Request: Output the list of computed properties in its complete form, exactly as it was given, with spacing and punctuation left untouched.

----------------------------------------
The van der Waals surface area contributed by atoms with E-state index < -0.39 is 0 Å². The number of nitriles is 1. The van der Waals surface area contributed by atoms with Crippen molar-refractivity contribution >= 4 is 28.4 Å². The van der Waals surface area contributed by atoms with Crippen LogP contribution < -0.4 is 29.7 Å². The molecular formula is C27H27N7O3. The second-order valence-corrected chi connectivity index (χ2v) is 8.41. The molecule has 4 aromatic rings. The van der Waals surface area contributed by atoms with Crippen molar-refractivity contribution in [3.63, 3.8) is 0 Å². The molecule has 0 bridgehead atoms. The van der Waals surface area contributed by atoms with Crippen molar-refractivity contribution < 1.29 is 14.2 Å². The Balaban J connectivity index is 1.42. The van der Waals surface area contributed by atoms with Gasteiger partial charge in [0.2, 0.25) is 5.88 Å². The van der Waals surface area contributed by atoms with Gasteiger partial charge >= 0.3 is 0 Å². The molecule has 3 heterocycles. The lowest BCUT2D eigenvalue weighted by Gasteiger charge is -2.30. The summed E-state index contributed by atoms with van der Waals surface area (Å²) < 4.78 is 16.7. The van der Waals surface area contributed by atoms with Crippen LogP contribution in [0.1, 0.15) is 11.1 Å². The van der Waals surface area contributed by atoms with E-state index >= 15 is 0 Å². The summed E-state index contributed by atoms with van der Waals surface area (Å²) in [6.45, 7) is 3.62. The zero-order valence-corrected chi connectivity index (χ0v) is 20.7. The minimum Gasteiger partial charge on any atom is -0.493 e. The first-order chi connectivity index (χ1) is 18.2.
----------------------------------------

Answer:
The van der Waals surface area contributed by atoms with E-state index < -0.39 is 0 Å². The number of nitriles is 1. The van der Waals surface area contributed by atoms with Crippen molar-refractivity contribution >= 4 is 28.4 Å². The van der Waals surface area contributed by atoms with Crippen LogP contribution < -0.4 is 29.7 Å². The molecular formula is C27H27N7O3. The second-order valence-corrected chi connectivity index (χ2v) is 8.41. The molecule has 4 aromatic rings. The van der Waals surface area contributed by atoms with Crippen molar-refractivity contribution in [3.63, 3.8) is 0 Å². The molecule has 0 bridgehead atoms. The van der Waals surface area contributed by atoms with Crippen molar-refractivity contribution < 1.29 is 14.2 Å². The Balaban J connectivity index is 1.42. The van der Waals surface area contributed by atoms with Gasteiger partial charge in [0.2, 0.25) is 5.88 Å². The van der Waals surface area contributed by atoms with Gasteiger partial charge >= 0.3 is 0 Å². The molecule has 3 heterocycles. The lowest BCUT2D eigenvalue weighted by Gasteiger charge is -2.30. The summed E-state index contributed by atoms with van der Waals surface area (Å²) < 4.78 is 16.7. The van der Waals surface area contributed by atoms with Crippen LogP contribution in [0.1, 0.15) is 11.1 Å². The van der Waals surface area contributed by atoms with E-state index >= 15 is 0 Å². The summed E-state index contributed by atoms with van der Waals surface area (Å²) in [6.45, 7) is 3.62. The zero-order valence-corrected chi connectivity index (χ0v) is 20.7. The minimum Gasteiger partial charge on any atom is -0.493 e. The first-order chi connectivity index (χ1) is 18.2.